Session Border Controller
Research and development
|Founded||Santa Clara, California (August 16, 2001)|
David A. Bryan
|Headquarters||Calgary, Alberta, Canada|
|Dan Freedman, Chairman and Founding CEO
David A. Bryan, Founding CTO
Cullen Jennings, Director
Todd Simpson, CEO
Alan Hawrylyshen, CTO as of 2002
Johnson Wu, VP Technical Services
, VP Engineering
Daniel Jaliff, VP Operations
Joe Haar, VP Sales
Joel Fisher, VP Business Development and Marketing
Laurent Dinard, Director of Product Management
Benjamin Freedman, VP Marcom
Zoo Eng, Manager of Customer Relations
Richard Clark, Senior Sales Executive
PeerPoint Enterprise Edition
PeerPoint Centrex Edition
Number of employees
Jasomi Networks was a pioneer in the development of Session Border Controllers (SBCs), computer network devices that enable, control, and monitor the flow of multimedia data streams across carrier networks, corporate networks, home networks, and the Internet.
History and evolution
The concept for Jasomi was conceived in a meeting between Cullen Jennings and David A. Bryan, who introduced the concept to Dan Freedman, resulting in the founding of the corporation in 2001. Funded by the founders and early employee Benjamin Freedman, the company quickly created a demonstrable SBC, and began to market it as the PeerPoint product line at the Fall 2001 VON trade show organized by Jeff Pulver.
Strong early interest encouraged Freedman and Jennings to commit additional bootstrapping funds from themselves and friends and family. An R&D center was established in Calgary, Canada in early 2002, and Alan Hawrylyshen joined the team. 2002 was spent turning the early demonstrator into a more full featured and supportable product. Ryan Kereliuk and Johnson Wu joined the company in Mid-2002, and in late 2002, Jasomi adopted a hybrid coopetition model of software development, keeping certain advancements proprietary while releasing others to the public through the resiprocate open-source SIP stack. David A. Bryan left the company and Alan Hawrylyshen became CTO in late 2002.
Between 2002 and 2004, the company advanced the state of the art in SBC technology, providing customers for the first time with the ability to perform VoIP through existing NAT-enabled firewalls so that residential subscribers could be supported without placing any hardware on their premises. An early customer making great use of this facility was Jeff Pulver's Free World Dialup, which provided free calling services worldwide amongst its subscribers using the SIP VoIP protocol.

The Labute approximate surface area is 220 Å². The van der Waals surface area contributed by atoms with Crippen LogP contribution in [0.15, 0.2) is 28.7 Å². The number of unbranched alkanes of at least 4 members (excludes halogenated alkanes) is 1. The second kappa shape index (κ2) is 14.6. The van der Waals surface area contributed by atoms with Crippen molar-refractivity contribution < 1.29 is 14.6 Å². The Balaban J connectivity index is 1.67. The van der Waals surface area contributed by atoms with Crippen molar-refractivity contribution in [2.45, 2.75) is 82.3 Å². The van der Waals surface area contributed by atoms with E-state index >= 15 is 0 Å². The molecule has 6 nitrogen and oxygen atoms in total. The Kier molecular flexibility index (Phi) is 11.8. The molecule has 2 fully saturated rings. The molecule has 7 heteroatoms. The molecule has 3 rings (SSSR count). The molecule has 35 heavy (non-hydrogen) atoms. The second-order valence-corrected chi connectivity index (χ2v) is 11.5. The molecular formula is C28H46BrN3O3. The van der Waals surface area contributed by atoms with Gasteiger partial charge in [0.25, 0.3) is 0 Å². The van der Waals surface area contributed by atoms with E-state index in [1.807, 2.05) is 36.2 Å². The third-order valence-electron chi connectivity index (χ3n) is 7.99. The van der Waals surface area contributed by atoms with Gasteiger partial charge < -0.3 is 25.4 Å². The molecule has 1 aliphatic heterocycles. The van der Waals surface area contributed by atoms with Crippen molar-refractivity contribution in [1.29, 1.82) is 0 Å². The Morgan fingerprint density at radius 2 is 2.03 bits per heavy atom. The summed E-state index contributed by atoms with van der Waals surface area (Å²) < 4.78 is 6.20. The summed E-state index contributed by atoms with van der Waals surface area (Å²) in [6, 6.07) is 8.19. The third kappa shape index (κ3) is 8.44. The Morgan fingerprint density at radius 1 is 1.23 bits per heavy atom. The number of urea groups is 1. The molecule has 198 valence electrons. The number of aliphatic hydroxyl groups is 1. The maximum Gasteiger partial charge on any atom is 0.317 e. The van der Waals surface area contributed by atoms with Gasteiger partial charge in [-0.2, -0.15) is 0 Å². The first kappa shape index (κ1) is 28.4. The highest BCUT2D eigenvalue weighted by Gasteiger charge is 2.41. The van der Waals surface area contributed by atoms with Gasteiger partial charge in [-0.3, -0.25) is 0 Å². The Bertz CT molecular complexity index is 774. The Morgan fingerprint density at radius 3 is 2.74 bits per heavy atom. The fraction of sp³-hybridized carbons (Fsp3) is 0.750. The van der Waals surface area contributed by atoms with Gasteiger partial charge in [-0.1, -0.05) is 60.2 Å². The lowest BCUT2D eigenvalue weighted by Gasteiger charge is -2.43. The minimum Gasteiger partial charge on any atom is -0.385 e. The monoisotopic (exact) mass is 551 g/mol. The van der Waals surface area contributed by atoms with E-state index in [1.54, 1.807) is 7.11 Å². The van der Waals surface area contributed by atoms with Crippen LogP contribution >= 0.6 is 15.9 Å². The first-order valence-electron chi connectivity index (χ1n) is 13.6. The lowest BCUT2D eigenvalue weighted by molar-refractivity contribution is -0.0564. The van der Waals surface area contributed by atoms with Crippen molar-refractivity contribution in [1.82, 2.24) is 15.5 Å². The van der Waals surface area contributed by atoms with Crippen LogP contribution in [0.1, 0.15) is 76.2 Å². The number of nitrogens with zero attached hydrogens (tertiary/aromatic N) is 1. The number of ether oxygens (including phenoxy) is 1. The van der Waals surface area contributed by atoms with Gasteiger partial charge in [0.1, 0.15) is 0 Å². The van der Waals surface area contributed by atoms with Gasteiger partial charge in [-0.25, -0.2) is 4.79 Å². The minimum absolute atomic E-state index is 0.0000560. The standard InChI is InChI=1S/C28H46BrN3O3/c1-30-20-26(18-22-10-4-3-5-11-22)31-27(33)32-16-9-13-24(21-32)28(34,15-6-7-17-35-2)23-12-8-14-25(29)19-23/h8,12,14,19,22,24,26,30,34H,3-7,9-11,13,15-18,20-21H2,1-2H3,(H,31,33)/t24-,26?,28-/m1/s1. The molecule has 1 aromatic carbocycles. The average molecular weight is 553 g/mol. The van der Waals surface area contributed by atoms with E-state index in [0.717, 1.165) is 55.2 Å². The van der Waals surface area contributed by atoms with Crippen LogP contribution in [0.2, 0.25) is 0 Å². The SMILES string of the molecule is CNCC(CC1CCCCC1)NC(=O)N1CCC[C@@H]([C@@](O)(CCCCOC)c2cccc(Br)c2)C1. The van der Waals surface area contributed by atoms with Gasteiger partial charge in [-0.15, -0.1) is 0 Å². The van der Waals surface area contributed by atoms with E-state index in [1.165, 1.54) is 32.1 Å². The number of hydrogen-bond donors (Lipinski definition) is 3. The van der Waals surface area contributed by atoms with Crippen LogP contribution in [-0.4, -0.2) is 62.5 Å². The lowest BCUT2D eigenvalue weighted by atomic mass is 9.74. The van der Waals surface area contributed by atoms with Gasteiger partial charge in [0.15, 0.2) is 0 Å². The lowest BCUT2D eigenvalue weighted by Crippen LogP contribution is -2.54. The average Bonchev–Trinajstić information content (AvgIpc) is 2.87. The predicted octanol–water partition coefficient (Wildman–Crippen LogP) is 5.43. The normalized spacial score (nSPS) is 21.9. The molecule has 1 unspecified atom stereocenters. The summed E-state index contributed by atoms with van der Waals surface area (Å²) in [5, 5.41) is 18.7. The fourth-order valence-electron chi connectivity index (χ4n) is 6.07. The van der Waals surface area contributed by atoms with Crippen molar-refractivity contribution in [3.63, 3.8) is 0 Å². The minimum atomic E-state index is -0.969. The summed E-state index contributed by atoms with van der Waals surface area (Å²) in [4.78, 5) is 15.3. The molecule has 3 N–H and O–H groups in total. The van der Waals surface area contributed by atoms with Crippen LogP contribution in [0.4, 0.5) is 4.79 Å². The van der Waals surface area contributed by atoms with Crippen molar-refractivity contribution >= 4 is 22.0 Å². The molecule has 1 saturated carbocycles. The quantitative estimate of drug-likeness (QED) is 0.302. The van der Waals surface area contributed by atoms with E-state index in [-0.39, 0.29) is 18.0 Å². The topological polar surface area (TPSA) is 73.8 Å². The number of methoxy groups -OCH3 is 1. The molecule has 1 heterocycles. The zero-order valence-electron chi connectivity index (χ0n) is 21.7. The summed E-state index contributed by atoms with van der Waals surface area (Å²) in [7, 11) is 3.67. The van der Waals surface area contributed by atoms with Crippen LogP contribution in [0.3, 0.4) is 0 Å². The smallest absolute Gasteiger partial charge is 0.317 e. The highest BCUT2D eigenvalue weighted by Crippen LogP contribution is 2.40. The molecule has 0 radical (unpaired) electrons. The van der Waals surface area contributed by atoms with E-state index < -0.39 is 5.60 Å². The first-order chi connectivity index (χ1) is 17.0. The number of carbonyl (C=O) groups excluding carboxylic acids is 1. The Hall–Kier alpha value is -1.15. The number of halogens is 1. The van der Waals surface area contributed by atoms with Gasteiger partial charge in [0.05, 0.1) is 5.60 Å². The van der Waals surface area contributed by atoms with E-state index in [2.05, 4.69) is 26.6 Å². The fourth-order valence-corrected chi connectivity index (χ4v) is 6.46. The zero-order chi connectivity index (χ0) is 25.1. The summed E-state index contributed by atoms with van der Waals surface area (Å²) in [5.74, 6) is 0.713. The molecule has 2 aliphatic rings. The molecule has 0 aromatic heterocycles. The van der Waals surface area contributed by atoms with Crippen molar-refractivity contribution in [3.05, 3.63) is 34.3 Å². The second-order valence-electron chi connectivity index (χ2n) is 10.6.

Jasomi was unusual (although not unique) in that it shunned venture capital, relying initially on self-funding by the founders, and later on money invested by friends and family. A total of about $2.8m was raised, much of that in the few months preceding the company's acquisition. The company's main competitors were Acme Packet and Kagoor Networks that had each raised about $40m, and Netrake that had raised about $70m. By comparison, virtually all of Jasomi's operating funds came in organically from customers in the form of revenue - a true bootstrapping startup experience.
Substantially as a result of being capital-poor, the company could not hire a large number of employees, and sales and the company eventually settled into the number 3 spot in the industry behind Acme Packet and Kagoor Networks, as repeatedly reported by market research firm Infonetics. Nevertheless, by 2005, the company was firmly established as a leading technical player in the field and was generally recognized as having consistently advanced the state of the art in SBC technology during that period.
Partnership with Microsoft
A mutual customer of Jasomi and Microsoft asked the two companies to work together to make Jasomi's PeerPoint product line work with Microsoft's Live Communications Server. Although the relationship suffered from typical big company / small company issues, Jasomi was successful in modifying its product to support Microsoft's non-standards-based extensions to the SIP protocol. The result was successful deployments for both companies that would not have occurred without the integration.
A combination of Jasomi's technical successes together with its small size and small amount of raised capital resulted in the company becoming attractive to a number of potential acquirers and investors by early 2005. Ultimately, the company sold to Ditech Communications (now itself acquired by Nuance Communications), a US public company based in Silicon Valley in mid-2005 in a deal valued at $24.55m. The acquisition brought benefit to Jasomi's investors and employees, and gave Ditech a credible toehold in the VoIP marketplace. Jasomi's then-CEO, Todd Simpson, went on to become Ditech's CEO a year later.
While the size of the acquisition was well into 8 digits, the returns to investors (many of whom were employees) were at a comparable percentage to those of the largest company in the SBC arena, Acme Packet. The top three pure-play companies in the SBC space at that time, Acme Packet, Kagoor Networks, and Jasomi, have all provided positive returns to their stakeholders. However, many others in the SBC space have not, and several companies succumbed to pressures of the market.
Ultimately, as was the case with several other acquired SBC companies, the attempts to integrate Jasomi's product lines into those of its acquirer were not successful. Ditech continued to market Jasomi's PeerPoint SBC platform, but while under the leadership of CEO Tim Montgomery, neglected to invest in its technical or market development. In the first two years after acquisition, a number of key employees resigned. Ditech closed its Canadian subsidiary in September, 2007, terminating most of the remaining Jasomi employees. However, Todd Simpson, Jasomi's CEO from late 2004 through its acquisition, ultimately became CEO of Ditech following Tim Montgomery's departure.